“Afghans have very bad memories of this,” he said, shaking his head, before strolling past an 82-millimeter light-rocket launcher perched in the grass. Near a Soviet helicopter, behind some bushes, Mr. Qattali hunched his shoulders and grew even more morose. “A lot of people were killed by this kind of helicopter,” he said. “We lost a lot of relatives and loved ones. Of course, we fought to the end.”
Inside the hushed museum, shoeless feet — visitors are required to remove their shoes — shuffled past glass cabinets of centuries-old rifles seized from British soldiers in earlier conflicts. The British were repelled, too, and the guns were used against the Soviets, showing an Afghan knack for taking whatever weapons invaders bring and turning them to their advantage.
A museum visitor might reflect that the arsenal of weaponry currently being supplied to Afghanistan by the American-led coalition could one day be piled here, too.
After the guns, a long corridor is lined with more than 60 iconic portraits of mujahedeen commanders who made their names during the fighting against the Soviets and, later, the Taliban: men like Ahmed Shah Massoud and Abdul Haq.
Though they share a hallway, the warlords hardly were united.
After the Soviets left Afghanistan in 1989, the jihadists fought ferociously among themselves, wreaking their own devastation. That sad story is not told here, though a facet of it is implied: In the Jihad Museum, the portraits of warlords allied with Mr. Khan appear proudly front and center, while the mujahedeen of rival parties like Gulbuddin Hekmatyar are bestowed only grudging prominence, virtually hidden as an afterthought in the corner.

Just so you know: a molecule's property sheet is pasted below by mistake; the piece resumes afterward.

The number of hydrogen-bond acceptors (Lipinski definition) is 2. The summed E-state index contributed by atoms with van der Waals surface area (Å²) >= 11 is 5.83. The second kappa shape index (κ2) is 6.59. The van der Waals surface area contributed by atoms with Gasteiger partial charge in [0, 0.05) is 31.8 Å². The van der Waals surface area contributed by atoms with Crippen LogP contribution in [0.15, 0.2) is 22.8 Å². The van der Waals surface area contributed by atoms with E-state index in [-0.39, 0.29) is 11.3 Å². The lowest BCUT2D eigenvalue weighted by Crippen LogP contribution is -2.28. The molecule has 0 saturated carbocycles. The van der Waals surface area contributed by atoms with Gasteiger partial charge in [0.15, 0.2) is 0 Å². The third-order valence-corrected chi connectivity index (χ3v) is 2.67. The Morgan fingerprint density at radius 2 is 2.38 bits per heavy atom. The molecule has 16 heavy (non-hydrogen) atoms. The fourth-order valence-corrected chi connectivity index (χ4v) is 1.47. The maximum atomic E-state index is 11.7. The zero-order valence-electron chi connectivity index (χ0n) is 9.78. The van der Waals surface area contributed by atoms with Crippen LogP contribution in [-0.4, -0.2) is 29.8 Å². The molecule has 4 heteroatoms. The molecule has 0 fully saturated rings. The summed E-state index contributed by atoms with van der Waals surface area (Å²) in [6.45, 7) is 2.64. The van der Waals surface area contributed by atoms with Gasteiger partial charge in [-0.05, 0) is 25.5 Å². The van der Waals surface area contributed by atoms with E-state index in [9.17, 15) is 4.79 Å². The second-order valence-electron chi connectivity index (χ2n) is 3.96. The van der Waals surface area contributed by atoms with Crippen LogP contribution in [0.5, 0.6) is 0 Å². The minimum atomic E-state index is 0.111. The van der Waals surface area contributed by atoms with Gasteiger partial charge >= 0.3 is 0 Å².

Even as the faces of factionalism haunt this museum, they also loom over the present-day politics in the capital, Kabul. Many of the same men and their supporters uneasily share space in the halls of government. When Afghans sketch out their fears about a coming civil war, those are also the men they envision leading it.
After the hall of fame, stairs rise to the museum’s most dramatic offering — the painted landscape of chalk figurines, tanks and villagers, consumed in an inferno of war around Herat, this province where some of the early resistance to the Soviets and the Soviet-backed government came together. A loudspeaker pipes in the terrible booms and rattles of war.
The clear message here is to remind that war is horrifying, and that if it comes again it will bring destruction and force people to flee to lives of exile in Iran and Pakistan, as many in older generations did, Mr. Qattali said. He concedes, though, that there is also a message encoded for the Taliban here: If the ordinary folk of Herat once again faced an invading oppressor, they would fight.
Indeed, Mr. Khan is already rallying his followers in this region, stirring controversy by urging them to prepare to fight alongside the Afghan Army against the Taliban after the international troops are gone.
“The Afghans will ultimately face the truth — and that is, after the Americans leave and the Taliban come back, they don’t have a choice but to fight the Taliban if they want to protect what we have achieved in the past 10 years,” Mr. Qattali said.
What the reporter missed: the museum is in Herat, and the locals, being Hazara and Shi'a, have the most to fear from a Taliban resurgence, for it was the Taliban's Uber-Sunnis who were attempting to wipe out the Hazara as Infidels when the latter were saved by the interrupting (American) bell.